"Dear Mr Darwin. Letters on the evolution of life and human nature"|
by Gabriel Dover
University of California Press
hardback 268 pages.
| ||How to read this book||x|
| 1||The twin peaks||1|
| 2||The rise and fall of the mobile P gene||24|
| 3||When is an adaption not an adaption?||38|
| 4||The ignorant gene||49|
| 5||Is Dawkins aware of the error of his ways? ||67|
| 6||Genetic turnover; of course, of course||77|
| 7||Molecular Drive for advanced players||92|
| 8||Molecular Coevolution||101|
| 9||The mystery of mysteries||118|
|11||Sex - A new perspective||137|
|12||HOX! HOX! HOX!||148|
|13||Born to adopt||197|
|14||The unknowability of DNA||222|
|15||The evolution of individuality||232|
| ||Glossary, Further Reading, Index||244|
- The genome is some kind of database of sequences. From the viewpoint of information storage in relational databases it is a crazy idea to store hundreds of copies of the same item. Only unique items are stored and duplications are prevented or eliminated, because duplicate items cause a maintenance problem.
- Dan Grauer and Wen-Hsiung Li(2000) Fundamentals of Molecular Evolution have an extensive discussion of 'Concerted evolution' on p304-322, which is a good preparation for reading Dover.
- According to Kevin Davies ('Cracking the Genome'), Francis Collins believes the human genome sequence is "the language of God" (see: From the Publisher at Barnesandnoble.com).
- see for example the superbly illustrated Exploring the Biomedical Revolution of the Howard Hughes Medical Institute or the irresistible Developmental Biology, Sixth Edition published by Sinauer Associates.
- The concept 'molecular drive' is not adopted by Grauer & Li (2000). However it is discussed by Jablonka and Lamb (1995) Epigenetic Inheritance and Evolution. Wallace Arthur (2000) The Origin of Animal Body Plans has 5 references to Dover, but apparently does not see a big role for molecular drive in generating body plans.
- Walter Gehring (1998) Master Control Genes in Development and Evolution. The Homeobox Story. (primarily about developmental genetics, secondary but inevitable about evolution).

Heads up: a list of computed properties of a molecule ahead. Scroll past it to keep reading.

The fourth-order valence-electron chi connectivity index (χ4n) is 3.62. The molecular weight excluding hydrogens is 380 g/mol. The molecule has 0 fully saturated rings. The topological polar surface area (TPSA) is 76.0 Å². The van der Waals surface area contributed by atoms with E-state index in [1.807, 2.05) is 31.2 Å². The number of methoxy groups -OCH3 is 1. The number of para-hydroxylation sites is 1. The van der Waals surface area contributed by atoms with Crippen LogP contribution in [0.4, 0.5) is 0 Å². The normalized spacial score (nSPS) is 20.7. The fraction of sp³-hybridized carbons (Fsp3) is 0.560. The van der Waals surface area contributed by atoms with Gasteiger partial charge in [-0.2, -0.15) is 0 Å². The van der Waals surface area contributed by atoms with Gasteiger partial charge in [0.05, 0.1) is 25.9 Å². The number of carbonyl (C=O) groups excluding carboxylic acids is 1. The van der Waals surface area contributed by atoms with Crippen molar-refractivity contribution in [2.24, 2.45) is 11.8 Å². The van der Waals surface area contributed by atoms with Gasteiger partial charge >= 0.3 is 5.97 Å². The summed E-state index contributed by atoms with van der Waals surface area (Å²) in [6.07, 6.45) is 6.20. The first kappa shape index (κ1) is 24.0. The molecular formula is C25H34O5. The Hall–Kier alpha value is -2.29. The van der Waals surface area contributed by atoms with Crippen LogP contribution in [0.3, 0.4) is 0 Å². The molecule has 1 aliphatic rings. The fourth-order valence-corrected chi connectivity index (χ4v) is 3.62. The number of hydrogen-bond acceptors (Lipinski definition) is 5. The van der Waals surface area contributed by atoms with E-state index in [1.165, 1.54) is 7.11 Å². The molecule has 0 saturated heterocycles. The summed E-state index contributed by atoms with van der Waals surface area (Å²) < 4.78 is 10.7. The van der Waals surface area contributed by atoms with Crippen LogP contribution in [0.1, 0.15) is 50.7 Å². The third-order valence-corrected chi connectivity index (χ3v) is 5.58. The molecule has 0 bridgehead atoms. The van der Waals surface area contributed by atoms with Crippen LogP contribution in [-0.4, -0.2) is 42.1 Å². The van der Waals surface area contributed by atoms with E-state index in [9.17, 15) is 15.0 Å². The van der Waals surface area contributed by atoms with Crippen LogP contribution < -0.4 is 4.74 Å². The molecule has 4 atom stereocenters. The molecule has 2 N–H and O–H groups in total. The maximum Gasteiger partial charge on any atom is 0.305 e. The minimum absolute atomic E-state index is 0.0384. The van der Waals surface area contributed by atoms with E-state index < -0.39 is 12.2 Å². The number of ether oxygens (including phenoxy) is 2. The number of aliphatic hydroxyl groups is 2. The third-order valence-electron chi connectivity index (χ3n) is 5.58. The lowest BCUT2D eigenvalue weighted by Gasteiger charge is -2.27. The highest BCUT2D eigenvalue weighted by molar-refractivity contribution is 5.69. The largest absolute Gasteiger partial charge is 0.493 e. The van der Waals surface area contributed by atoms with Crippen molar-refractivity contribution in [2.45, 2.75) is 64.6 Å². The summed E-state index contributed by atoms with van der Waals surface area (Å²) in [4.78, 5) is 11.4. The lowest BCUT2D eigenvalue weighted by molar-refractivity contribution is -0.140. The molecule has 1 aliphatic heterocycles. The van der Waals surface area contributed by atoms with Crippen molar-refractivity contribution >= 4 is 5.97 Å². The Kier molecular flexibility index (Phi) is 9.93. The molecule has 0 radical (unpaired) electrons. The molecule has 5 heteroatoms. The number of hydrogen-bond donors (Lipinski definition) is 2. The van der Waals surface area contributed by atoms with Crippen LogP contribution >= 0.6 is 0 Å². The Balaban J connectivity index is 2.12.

- Matt Ridley (2000) tells the DNA fingerprinting story in a more popular way in: Genome, p131-134.
- Gabriel Dover started publishing in 1980 about "Modes of genome evolution" (with W. Ford Doolittle), Nature Vol 288, p.646. 18/25 Dec 1980
- Gretchen Vogel (2011) Do Jumping Genes Spawn Diversity? Science 15 April 2011: "The data are clear. Transposable elements move in developing brain cells. But the question remains: Does the brain tolerate them or take advantage of them? Formally known as transposable elements, they are small bits of genetic material that can move around the genome. They have generally been seen as troublemakers; when they jump, they can land in places that cause mutations or otherwise skew the expression of important genes."
"Nearly 45% of the human genome is made up of jumping genes."
"Using an extremely sensitive PCR technique, they estimated that brain cells had about 80 additional copies of L1 compared with other tissues."
"We were really surprised," Kazazian says, to find more L1 jumps in early embryos than even in sperm or egg cells."
- Valentino M. Gantz, Ethan Bier (2015) 'The mutagenic chain reaction: A method for converting heterozygous to homozygous mutations', Science 24 April 2015
- Heidi Ledford (2015) 'CRISPR, the disruptor', Nature, 03 June 2015
- Home page of Gabriel Dover. I was unable to find an email adddress of Gabriel Dover.